Margaret Atwood’s “Year of the Flood” focuses on the story of an environmentalist cult, many of whose members will ultimately survive the plague wreaking havoc, for a variety of reasons. These people have anticipated this event for so long they’re more prepared than anyone else, or at least the ones that survived the initial epidemic are. This group of people has created their own ideology which melds science and nature woven into the nature of religion, which was really quite intriguing. The reader follows Ren and Toby, both members of the “green cult” called the Gardeners. These two women are from very different background, and have many years separating them. Atwood smartly uses alternating points of view to tell their stories, which was a welcome development as to not let us get confused between the women. Ren’s chapters are told in first person whereas Toby’s are told in third.
The reader can sense Atwood’s contempt for the companies featured (ie CorpSeCorps) utter disregard of the environment and health, just to prove their profit and loss statements. Gerry Canavan suggests in his article, “Apocalypse reminds us that the logic of consumer capitalism is not, in fact, timeless and eternal; there was a time before it, and there will be a time after it.” The constant reminders are throughout “The Year of the Flood” concerning this, creatively in fact, with the names for the companies in addition to the unprovoked opinions from the characters. He goes on to say, “So-called ‘deep ecology,’ both in and outside science fiction, has long wrestled with precisely this fraught relationship with catastrophe and extinction in its push for a human race with so light an ecological footprint so as to (at the extreme end of its logic) be erased from the planet altogether.”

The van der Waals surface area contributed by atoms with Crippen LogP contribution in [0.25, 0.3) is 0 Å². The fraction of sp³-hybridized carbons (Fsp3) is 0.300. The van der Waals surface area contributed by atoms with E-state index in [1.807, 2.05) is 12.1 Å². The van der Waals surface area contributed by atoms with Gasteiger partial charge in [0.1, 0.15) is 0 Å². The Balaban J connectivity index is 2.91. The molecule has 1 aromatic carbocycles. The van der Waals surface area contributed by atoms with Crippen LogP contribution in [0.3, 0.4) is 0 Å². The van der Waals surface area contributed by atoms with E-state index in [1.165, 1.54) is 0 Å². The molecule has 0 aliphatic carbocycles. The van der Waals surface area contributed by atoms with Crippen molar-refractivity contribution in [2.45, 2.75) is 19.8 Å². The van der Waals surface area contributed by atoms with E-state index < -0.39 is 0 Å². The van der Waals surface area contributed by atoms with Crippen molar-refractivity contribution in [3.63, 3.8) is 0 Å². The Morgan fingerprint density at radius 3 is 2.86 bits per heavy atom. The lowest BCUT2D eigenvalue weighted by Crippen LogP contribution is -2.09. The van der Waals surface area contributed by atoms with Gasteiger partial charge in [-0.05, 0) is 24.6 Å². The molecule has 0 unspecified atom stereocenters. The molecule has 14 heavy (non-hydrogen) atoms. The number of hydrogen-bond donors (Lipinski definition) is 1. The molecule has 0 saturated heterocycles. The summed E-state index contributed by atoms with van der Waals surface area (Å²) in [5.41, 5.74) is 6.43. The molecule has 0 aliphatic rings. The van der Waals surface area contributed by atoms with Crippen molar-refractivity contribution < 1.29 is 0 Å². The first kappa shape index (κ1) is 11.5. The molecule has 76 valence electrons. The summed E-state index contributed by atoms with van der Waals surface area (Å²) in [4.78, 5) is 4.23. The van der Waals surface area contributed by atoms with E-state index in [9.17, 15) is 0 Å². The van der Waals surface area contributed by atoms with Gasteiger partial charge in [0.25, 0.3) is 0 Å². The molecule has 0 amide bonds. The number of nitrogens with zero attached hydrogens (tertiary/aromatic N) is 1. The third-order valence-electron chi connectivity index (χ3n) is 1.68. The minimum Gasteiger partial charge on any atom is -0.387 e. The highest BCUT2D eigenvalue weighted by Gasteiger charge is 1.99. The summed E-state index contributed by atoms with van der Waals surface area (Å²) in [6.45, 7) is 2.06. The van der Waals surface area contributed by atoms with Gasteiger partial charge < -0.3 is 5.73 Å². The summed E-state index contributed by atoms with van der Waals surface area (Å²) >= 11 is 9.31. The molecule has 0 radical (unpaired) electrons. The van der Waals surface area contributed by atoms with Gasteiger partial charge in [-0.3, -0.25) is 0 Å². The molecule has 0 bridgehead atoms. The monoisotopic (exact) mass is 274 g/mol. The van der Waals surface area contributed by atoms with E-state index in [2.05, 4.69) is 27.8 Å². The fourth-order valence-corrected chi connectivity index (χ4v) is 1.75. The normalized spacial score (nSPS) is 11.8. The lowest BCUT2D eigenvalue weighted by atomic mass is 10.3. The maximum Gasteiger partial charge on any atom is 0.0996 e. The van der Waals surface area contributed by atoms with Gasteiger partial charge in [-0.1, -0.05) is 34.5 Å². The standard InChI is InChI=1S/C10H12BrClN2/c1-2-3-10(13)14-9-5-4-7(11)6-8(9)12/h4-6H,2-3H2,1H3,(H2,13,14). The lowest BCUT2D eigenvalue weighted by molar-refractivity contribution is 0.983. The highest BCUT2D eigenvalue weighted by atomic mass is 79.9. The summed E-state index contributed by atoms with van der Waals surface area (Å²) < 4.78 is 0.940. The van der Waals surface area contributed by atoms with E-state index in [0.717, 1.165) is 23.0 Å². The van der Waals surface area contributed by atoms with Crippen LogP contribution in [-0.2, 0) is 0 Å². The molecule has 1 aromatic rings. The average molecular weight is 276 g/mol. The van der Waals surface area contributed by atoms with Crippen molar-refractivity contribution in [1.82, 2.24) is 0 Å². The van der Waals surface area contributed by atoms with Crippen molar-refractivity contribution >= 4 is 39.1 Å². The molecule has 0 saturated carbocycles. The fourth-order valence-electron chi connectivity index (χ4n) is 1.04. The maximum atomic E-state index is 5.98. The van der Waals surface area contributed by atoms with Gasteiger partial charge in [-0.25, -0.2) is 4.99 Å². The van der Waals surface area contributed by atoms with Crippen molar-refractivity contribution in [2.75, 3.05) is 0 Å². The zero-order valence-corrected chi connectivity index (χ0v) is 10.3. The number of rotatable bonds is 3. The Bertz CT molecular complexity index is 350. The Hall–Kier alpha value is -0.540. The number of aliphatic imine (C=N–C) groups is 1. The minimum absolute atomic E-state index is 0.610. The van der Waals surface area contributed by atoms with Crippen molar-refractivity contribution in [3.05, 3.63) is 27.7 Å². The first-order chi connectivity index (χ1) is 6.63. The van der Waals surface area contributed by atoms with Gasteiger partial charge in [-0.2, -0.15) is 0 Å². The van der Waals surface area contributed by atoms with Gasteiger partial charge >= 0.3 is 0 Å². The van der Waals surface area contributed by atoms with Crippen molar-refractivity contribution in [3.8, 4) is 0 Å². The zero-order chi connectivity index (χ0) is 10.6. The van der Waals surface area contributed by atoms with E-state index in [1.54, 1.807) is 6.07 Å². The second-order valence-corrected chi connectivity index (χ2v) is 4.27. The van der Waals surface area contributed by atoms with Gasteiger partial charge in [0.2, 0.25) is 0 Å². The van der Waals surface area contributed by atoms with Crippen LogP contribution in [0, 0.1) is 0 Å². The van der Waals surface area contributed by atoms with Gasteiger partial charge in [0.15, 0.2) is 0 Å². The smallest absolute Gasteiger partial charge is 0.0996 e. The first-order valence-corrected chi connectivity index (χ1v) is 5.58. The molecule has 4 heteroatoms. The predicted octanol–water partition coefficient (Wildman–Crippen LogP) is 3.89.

The world that Atwood created is ruled by corporations, a world that deals death and exhaustion regularly. She showcases how disconnected we are from the planet nourishes us. Atwood shows the reader what could happen if we continue on this course, living in inequality and greed. Canavan also cites Lawrence Buell, “who noted, ‘Apocalypse is the single most powerful master metaphor that the contemporary environmental imagination has at its disposal.’” This powerfully ties into climate change fiction, and whether or not it can have a change on the discourse the subject, and invoke passionate conversation from a wider audience. Due to the immense popularity of Atwood’s novels, I think this trilogy has a chance to bring these issues to the forefront of discussion.